Going Green(ish)

During our international travels we tried to limit the number of plastic water bottles we purchased, since plastic is the least biodegradable material on offer and regularly ends up tossed into a pile at the edge of town.

Trying to go green on our Southwestern USA tour is a different story. Driving thousands of miles in a minivan isn’t exactly eco-friendly, I’m afraid. Then again, how else can one efficiently traverse the vast expanse of the western states?

Staying at hotels that offer free breakfast is a treat, but at our first stop in Omaha, we recoiled in horror at the aftermath: a pile of styrofoam cups, plates, and bowls, plus plastic silverware and paper napkins. One use and into the trash. We have dishes with us for when we stay at campgrounds, so now we bring our own dishes, glasses, silverware, and napkins to hotel breakfasts.

Our breakfast kit
My beloved waffles deserve the best

You should see some of the looks we get, even at our oh-so-fancy hotel in Sedona (not fancy enough to offer real dishes at breakfast, though). A quick wash in the sink, and a bit less in the local landfill.

Back in our hotel room, we regularly put up the Do Not Disturb sign when we’ll be staying multiple days (there’s no need for towels and sheets we’ve only used once to be replaced). I’ve even started taking “navy showers,” where you get wet, shut off the water while you suds up, then turn on the water to rinse off. I first heard that term in the Somewhere in the Arabian Sea episode of This American Life.

Having our own toiletries along, we don’t break open those teensy-weensy, usually-thrown-away-when-half-empty shampoo bottles and such.

Happily, we won’t be buying disposable water bottles on this trip. We have several refillable water bottles, which we can fill- amazingly, wonderfully- from the tap anywhere we go. We’re not the only ones alarmed by plastic bottles: in 2011, the national park system decided to ban the sale of disposable water bottles at the Grand Canyon, which make up a startling 20% of the park’s waste stream. The ban was suspended at the last minute, apparently when the mighty Coca-Cola corporation (national park donor and maker of Dasani bottled water) expressed “concerns” over the plan. Those concerns must have been addressed, because the Grand Canyon website now says:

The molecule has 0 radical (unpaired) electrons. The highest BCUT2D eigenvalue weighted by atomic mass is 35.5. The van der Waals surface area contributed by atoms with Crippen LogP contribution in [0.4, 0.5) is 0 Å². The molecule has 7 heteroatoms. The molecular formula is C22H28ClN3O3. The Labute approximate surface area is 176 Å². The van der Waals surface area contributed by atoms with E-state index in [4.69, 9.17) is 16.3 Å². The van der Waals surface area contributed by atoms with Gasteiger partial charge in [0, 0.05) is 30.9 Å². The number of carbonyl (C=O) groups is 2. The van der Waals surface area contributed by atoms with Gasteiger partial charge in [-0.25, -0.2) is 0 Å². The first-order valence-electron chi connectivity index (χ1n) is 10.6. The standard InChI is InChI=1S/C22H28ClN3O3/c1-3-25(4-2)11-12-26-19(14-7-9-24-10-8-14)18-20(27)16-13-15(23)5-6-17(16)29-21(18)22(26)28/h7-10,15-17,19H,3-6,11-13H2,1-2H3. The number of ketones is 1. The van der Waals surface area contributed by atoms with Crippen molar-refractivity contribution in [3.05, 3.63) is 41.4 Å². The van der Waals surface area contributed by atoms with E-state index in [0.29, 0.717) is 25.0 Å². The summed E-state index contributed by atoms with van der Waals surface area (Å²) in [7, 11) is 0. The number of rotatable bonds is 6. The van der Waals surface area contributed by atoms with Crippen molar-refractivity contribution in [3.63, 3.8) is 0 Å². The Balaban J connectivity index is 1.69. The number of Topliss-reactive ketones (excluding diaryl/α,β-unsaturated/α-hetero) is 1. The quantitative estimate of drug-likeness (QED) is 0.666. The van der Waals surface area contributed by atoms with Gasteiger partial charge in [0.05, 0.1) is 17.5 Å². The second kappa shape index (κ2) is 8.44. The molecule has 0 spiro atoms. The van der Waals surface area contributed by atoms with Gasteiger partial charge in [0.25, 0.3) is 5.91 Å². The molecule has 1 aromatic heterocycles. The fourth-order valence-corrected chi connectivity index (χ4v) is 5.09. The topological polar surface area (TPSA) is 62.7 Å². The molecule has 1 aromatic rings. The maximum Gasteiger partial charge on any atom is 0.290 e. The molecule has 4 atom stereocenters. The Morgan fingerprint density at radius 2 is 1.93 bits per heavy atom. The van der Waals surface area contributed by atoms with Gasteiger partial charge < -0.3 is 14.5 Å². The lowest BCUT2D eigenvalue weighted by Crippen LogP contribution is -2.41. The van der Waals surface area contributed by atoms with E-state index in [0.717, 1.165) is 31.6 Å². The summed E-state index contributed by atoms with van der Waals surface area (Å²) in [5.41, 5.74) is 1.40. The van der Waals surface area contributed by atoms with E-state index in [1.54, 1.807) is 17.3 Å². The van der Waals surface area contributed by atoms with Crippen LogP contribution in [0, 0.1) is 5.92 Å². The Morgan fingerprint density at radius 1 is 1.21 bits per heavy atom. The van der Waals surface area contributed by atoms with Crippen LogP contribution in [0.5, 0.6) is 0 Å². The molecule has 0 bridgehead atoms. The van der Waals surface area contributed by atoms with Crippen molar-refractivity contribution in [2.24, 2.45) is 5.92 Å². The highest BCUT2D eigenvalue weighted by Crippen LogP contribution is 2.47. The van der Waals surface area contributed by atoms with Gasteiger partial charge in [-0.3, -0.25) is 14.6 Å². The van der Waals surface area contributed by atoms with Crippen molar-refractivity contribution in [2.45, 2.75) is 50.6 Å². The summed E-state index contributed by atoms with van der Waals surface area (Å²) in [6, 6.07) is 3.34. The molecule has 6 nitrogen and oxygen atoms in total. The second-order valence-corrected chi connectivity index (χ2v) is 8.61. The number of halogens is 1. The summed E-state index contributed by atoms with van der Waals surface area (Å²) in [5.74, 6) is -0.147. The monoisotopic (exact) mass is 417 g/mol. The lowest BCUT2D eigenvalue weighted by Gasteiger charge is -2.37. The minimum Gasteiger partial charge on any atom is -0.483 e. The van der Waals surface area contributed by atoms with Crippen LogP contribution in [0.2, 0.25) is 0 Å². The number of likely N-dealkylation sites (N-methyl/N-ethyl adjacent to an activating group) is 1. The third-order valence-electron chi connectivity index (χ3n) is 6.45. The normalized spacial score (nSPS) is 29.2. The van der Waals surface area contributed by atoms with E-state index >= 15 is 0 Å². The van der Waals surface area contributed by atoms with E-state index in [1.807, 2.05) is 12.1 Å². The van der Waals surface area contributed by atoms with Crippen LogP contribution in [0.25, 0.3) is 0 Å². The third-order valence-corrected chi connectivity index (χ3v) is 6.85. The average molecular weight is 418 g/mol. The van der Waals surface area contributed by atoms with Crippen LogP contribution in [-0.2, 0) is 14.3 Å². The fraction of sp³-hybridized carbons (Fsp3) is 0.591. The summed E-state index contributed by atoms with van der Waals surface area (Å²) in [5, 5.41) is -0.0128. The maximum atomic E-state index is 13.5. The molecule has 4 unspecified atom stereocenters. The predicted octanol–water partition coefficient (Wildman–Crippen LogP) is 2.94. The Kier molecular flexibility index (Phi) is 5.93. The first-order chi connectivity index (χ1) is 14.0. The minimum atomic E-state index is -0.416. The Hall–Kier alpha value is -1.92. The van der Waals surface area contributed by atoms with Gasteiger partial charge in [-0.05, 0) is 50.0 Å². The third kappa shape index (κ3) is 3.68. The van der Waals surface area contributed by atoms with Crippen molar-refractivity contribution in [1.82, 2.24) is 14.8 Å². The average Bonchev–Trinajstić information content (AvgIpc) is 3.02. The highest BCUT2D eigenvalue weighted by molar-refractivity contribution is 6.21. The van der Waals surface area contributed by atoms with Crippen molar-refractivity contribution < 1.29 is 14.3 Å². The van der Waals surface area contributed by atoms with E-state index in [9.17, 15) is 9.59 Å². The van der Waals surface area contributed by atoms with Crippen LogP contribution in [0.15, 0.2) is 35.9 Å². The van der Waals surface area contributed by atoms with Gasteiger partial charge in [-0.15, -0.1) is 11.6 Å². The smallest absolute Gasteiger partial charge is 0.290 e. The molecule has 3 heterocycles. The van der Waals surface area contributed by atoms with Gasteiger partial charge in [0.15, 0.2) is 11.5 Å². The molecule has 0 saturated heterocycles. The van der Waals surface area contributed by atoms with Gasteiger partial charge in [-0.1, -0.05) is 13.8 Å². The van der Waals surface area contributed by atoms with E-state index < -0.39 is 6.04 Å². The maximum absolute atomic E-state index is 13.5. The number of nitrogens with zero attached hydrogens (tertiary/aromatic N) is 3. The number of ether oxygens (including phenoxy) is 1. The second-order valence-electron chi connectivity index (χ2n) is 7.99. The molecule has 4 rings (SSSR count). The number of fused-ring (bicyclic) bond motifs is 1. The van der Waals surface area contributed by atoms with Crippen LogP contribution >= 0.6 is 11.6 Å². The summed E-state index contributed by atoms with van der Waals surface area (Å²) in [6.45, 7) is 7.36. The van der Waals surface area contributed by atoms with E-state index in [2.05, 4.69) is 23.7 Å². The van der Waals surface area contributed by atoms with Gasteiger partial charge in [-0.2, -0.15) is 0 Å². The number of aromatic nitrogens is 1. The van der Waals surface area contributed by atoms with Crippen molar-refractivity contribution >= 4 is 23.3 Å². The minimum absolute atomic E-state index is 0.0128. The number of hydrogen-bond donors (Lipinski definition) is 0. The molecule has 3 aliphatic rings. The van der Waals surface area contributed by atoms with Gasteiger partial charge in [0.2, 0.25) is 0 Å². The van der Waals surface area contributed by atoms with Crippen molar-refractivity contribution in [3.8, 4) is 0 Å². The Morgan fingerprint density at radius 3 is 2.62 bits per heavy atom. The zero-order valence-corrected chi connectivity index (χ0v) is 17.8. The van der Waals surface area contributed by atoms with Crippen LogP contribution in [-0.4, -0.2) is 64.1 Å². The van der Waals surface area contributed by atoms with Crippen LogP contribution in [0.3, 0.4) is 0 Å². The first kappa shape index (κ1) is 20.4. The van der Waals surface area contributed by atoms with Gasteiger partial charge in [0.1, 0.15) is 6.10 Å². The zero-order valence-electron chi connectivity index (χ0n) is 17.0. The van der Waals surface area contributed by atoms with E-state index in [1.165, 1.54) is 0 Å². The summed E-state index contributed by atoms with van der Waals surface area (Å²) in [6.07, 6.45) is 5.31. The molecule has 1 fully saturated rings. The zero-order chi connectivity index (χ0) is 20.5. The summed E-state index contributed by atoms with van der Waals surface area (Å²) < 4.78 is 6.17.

There are new filling stations scattered throughout the park, making free spring water available to all visitors (stop at our lovely gift shop for your souvenir refillable bottle).

Karen fills up a former soda bottle at a water station

Don’t shed a tear for Coca-Cola. Soda machines still sell sugar water in plastic bottles.

Recycling bins and dumpsters pop up throughout the park, with some accepting everything from paper to plastic to glass to metal.

Since our visits a couple decades ago, the Grand Canyon and Zion National Parks have taken steps to deal with traffic congestion and pollution by closing certain areas to motorized traffic and offering free shuttle service.

The shuttles make seeing key viewpoints a breeze (perfect for those looney visitors spending just a few hours in the park), while there are plenty of hikes and other drives for those of us sticking around for a few days. The Zion park shuttle runs every seven minutes, and there was even a free bus to whisk us from dinner at the Bit & Spur back to our hotel (both outside the park).

As we continue to do our small part by carrying dishes to breakfast, it’s good to see the National Park Service taking more sweeping steps to protect the environment.



The Grand Canyon is obvious. Rocky Mountain National Park is self-explanatory. But I didn’t know what to expect from a place called Zion.

Things got interesting right away, as we cruised through a one-mile long tunnel (wider vehicles pay a fee to have it all to themselves) into the heart of Zion National Park. The white rock of Checkerboard Mesa gives way to bright reds and oranges at ostentatiously-named places like Court of the Patriarchs and the Temple of Sinawava.

Itching for a strenuous hike, we chose the Angels Landing trail. But are we fit to fly with the angels?

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In the neighboring town of Springdale, Karen returned to the Bit & Spur, a favorite restaurant from her days working at a Utah theater. The tamales were tasty, the pork ribs perfect, and the margaritas… mmmm.


Kane County Cops

Cruising through Kanab, Utah, I saw a squad car on the side of the road and hit the brakes.

Upon closer inspection, the officer didn’t seem to be very enthusiastic about his job. He just sat there.